Big thanks to everyone who suggested titles for my month of feminist reading. I’m going to start off with Feminism is for Everybody by bell hooks, which, despite its cheesy cover art and title (stylized EVERYBODY to punctuate the woo! people of the jacket), is supposed to be an excellent introduction to feminism with a focus on the intersection of gender, race, and class. I’m intrigued by hooks, who has a strong following among my smart, engaged friends but whose Goodreads reviews are all over the place and who’s attracted as much criticism for her writing style–alternately criticized as too informal and too academic–as for her ideas.
Next up is Audre Lorde’s Sister Outsider, which seems to be the most unanimously popular collection of essays on social difference out there. By nearly every account, this is one of the most intellectually important and powerfully written books I will ever read, which makes me both excited and intimidated to dig in.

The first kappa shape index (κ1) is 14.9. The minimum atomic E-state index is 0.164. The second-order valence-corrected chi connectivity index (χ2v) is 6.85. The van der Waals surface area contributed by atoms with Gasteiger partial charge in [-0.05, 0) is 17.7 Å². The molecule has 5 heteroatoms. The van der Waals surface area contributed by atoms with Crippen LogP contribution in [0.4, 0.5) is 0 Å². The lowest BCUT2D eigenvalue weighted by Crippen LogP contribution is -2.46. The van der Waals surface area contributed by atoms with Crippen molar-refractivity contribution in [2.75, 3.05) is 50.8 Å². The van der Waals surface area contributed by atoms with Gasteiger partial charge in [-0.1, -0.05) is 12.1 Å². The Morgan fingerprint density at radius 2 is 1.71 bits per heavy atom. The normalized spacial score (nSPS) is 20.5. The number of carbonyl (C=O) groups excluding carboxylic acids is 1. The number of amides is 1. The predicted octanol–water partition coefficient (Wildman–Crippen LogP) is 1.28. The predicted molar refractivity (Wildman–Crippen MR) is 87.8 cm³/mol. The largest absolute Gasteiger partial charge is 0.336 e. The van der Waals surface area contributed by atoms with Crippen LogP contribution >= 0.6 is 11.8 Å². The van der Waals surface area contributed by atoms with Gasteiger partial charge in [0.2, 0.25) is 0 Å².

Followed by: more essays! The most contemporary collection of the bunch. Who wasn’t curious about Rebecca Solnit’s Men Explain Things to Me when it started popping up all over New York last year? It apparently lives up to its wry title with observations about subtle expressions of anti-feminism, like mansplaining, but also delivers with thoughtful, heavy pieces on sexual violence and rape culture, which is truthfully not territory I’d be inclined to enter without the counterbalance of humor and wit.
And finally, if there’s time and bandwidth, I’ll be reading Peggy Orenstein’s newest book Girls & Sex, which publishes March 29th and claims to be a thoughtfully researched and sex-positive examination of the sexual knowledge and experiences of high-school and college-aged women. Having somewhat recently survived this period of my life, I’m selfishly not very motivated to dive back in, but I’d be grateful to read anything on this topic that isn’t another lazy, sensationalist trend piece about millennials, hook-up culture, and social media.
Stay tuned for reviews!